- Trump will announce tariffs on China tomorrow. Let’s see what the stock market does.
- NAFTA renegotiation is on the right path. Odds of a trade war or NAFTA fiasco are low. Not a long term bearish factor for stocks.
- Household networth is surging. Not a medium-long term bearish factor for the stock market.
- The U.S. stock market won’t underperform other stock markets just because it’s “more expensive”.
- Whether the Fed hikes rates 3 times or 4 times this year has no impact on the stock market’s medium-long term direction.
5 pm. Trump will announce tariffs on China tomorrow. Let’s see what the stock market does.
Trump will probably announce tariffs on China tomorrow in retaliation for intellectual property theft. This isn’t a medium-long term bearish factor for the stock market because China is even more afraid than the U.S. of a trade war escalation.
China intends to respond to U.S. tariffs with small-scale counter tariffs on soybeans. China wants to prevent a trade war from escalating.
We’re not even sure if this is a short term bearish factor for the stock market. So far the stock market has sold off on the day of a tariff announcement (steel and aluminium), but quickly recovered those losses over the next few days.
Focus on the medium-long term, which is bullish.
3 am: NAFTA renegotiation is on the right path. Odds of a NAFTA fiasco are low. Not a long term bearish factor for stocks.
There are more and more signs that NAFTA will be successfully renegotiated. From Investing.com
The U.S. government has dropped a demand that all vehicles made in Canada and Mexico for export to the United States contain at least 50 percent U.S. content. This was a major point of contention in previous rounds of NAFTA talks.
In other words, the Trump administration wants to strike a deal. Trump is willing to back down on things that would lead to a failed NAFTA renegotiation. (Trump had previously said that this point was “nonnegotiable”. Clearly not.) Trump’s threat of “just walking away” is his way of bargaining with Canada and Mexico.
I think the odds of a failed NAFTA renegotiation are low. This is not a medium-long term bearish factor for the stock market.
3 am: Household networth is surging. Not a medium-long term bearish factor for the stock market.
U.S. household networth is surging to new highs. The ratio of household networth to disposable income is now 6.8, the highest it has ever been since the Great Depression. CNBC thinks that this is a long term bearish sign for the stock market. It isn’t. This is a useless indicator for timing the stock market. It’s even worse than common valuation indicators like the S&P 500’s P/E ratio.
For starters, this indicator has been consistently elevated since the mid-1990s. Being out of stocks just because “household networth is too high” would have led you to miss out on the all of the stock market’s gains since 1995.
Moreover, this indicator was useless for timing the bull market’s top in 1968. It was flat throughout the entire 1940s and 1950s, and actually fell towards the end of the 1960s.
3 am: The U.S. stock market won’t underperform other stock markets just because it’s “more expensive”.
Conventional dogma states that “cheap assets” should outperform and “expensive assets” should underperform. Traders who rely on valuation think that the U.S. stock market will underperform foreign stock markets because it’s more “expensive”. I disagree.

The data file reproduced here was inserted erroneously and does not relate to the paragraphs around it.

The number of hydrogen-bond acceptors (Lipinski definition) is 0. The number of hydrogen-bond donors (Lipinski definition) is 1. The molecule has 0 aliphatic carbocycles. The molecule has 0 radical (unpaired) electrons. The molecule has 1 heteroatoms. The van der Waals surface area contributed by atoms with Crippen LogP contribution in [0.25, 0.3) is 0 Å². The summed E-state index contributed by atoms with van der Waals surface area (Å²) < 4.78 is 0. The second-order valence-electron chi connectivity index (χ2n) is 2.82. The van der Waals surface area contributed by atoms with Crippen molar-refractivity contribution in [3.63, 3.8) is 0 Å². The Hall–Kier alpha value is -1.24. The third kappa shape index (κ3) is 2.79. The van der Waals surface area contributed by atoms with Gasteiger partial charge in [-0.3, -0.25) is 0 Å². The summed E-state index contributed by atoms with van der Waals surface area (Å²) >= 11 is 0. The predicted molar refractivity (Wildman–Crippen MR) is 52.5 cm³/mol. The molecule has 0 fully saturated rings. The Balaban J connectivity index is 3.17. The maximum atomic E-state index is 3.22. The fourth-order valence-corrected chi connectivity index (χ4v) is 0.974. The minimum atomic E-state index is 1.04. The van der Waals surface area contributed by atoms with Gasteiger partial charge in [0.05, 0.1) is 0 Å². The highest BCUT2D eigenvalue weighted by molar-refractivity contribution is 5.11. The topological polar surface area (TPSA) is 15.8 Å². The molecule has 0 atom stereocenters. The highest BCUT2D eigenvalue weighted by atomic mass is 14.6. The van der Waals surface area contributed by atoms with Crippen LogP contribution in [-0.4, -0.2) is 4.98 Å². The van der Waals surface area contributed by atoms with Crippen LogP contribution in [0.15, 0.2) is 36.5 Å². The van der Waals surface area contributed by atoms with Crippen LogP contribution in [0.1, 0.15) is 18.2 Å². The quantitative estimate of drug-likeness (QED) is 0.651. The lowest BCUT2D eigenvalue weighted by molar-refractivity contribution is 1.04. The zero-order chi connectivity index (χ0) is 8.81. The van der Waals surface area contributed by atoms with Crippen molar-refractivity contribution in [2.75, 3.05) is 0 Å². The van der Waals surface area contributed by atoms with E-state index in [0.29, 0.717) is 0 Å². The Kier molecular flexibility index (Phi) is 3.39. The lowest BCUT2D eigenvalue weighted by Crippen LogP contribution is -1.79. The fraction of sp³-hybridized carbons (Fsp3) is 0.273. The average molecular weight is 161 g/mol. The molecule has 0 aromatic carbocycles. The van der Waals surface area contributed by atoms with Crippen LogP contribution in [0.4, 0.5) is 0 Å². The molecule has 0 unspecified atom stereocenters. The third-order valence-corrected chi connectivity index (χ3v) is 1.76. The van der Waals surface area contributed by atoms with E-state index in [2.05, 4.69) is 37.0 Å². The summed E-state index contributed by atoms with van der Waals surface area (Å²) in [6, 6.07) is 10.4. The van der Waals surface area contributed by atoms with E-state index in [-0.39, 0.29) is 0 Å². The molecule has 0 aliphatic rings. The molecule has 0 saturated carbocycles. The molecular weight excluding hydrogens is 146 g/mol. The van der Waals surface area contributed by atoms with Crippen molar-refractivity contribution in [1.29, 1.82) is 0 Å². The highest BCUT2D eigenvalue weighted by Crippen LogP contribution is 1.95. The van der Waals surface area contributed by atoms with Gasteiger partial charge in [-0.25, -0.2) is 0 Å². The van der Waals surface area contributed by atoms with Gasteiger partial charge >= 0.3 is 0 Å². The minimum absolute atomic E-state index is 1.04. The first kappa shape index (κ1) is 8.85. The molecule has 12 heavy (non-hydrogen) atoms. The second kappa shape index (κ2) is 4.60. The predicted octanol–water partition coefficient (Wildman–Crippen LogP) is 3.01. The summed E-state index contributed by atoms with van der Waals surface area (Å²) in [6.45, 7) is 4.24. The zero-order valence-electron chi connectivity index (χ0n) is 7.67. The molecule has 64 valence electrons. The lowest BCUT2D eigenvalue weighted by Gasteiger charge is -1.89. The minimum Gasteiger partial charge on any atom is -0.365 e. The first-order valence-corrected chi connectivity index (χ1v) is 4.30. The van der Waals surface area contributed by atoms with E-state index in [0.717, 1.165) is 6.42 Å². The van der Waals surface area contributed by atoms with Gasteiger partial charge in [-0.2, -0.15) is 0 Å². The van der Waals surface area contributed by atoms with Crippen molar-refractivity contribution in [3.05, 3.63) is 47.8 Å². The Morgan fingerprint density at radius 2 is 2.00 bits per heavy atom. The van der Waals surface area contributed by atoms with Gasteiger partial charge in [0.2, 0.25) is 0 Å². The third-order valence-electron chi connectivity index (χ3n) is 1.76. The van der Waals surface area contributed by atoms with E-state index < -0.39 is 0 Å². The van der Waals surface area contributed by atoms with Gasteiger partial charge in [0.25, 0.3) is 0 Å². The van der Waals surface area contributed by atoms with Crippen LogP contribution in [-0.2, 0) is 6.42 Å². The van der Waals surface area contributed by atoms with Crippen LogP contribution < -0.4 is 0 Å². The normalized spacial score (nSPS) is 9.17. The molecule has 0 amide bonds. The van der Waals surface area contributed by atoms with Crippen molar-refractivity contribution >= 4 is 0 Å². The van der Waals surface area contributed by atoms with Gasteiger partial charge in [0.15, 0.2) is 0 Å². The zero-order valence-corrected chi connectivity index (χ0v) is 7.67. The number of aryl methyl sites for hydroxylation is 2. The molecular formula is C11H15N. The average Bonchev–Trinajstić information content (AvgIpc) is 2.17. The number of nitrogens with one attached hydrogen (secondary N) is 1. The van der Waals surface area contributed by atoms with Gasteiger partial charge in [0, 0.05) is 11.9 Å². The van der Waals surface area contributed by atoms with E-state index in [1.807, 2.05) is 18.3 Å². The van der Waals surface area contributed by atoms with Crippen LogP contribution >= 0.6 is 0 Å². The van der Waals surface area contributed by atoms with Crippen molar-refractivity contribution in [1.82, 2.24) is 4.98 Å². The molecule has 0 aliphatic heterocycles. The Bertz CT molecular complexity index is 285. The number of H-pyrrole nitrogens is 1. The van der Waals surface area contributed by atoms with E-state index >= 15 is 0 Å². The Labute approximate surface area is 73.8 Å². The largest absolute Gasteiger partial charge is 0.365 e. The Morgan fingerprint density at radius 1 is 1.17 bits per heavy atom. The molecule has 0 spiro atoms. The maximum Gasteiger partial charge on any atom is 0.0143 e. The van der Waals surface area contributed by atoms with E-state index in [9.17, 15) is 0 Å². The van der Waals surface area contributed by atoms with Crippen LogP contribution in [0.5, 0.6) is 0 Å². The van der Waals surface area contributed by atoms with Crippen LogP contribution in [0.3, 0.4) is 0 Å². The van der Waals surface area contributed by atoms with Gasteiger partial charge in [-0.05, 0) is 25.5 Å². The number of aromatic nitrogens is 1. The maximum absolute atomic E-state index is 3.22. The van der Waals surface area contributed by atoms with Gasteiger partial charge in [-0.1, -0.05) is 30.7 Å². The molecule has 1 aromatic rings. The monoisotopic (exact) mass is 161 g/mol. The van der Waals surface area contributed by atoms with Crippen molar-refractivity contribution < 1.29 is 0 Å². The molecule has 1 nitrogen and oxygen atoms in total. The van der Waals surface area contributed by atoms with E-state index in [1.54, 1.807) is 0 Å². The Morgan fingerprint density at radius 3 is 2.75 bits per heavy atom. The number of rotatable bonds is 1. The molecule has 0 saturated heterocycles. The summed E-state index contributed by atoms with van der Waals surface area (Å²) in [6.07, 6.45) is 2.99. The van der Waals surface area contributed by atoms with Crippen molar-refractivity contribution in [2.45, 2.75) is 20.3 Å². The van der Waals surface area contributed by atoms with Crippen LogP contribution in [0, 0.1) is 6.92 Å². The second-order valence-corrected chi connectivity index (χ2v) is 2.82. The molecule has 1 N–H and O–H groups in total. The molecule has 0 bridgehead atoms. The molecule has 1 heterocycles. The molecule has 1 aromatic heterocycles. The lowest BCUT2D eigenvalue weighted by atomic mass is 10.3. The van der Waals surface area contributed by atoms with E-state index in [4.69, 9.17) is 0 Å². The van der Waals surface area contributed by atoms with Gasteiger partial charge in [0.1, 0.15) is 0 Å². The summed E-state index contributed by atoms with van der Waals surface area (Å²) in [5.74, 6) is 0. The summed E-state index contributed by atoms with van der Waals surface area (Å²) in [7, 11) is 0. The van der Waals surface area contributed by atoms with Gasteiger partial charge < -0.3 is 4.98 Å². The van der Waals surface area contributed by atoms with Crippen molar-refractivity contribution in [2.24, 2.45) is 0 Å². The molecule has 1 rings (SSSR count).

There is almost no correlation between countries that are “cheap” and forward returns. “Cheap” stock markets tend to be cheap for a reason – in many cases it’s because their earnings growth is very weak. These “cheap” stock markets can remain cheap for years.
So think twice before you switch from U.S. stocks to foreign stocks (e.g. European, emerging markets) just because foreign stock markets are “cheaper”.
3 am: Whether the Fed hikes rates 3 times or 4 times this year has no impact on the stock market’s medium-long term direction.
The financial media is debating whether the Federal Reserve will hike rates 3 times or 4 times this year. I say “who cares”!
Think about it. They are arguing about a meager 0.25% rate hike! The economy is not going to crash because interest rates went up an additional 0.25%. The stock market isn’t going to crash because interest rates went up an additional 0.25%. This economic expansion isn’t built on toothpicks.
Rising interest rates are historically bullish for stocks until the 10 year yield reaches 4.5%. It’s not even at 3% right now.
Read Stock market on March 20: outlook
Here’s what I think will happen based on my discretionary outlook.
- The S&P has made a 6%+ “small correction”. This will not turn into a “significant correction”.
- 2018 will trend higher but also be a choppy year. There will be another correction later this year.
- The S&P 500 has approximately 1-2 years left in this bull market.
I do not use my discretionary outlook to place entry/exit trades. I am 100% long SSO (2x S&P 500 ETF) because my Medium-Long Term model does not foresee a significant correction at this point in time. I ignore small corrections. I only sidestep significant corrections and bear markets.
I have been long the S&P 500 since September 7, 2017 when it was at 2465.
*I also have a small Day Trading portfolio. Click here to view my day trades.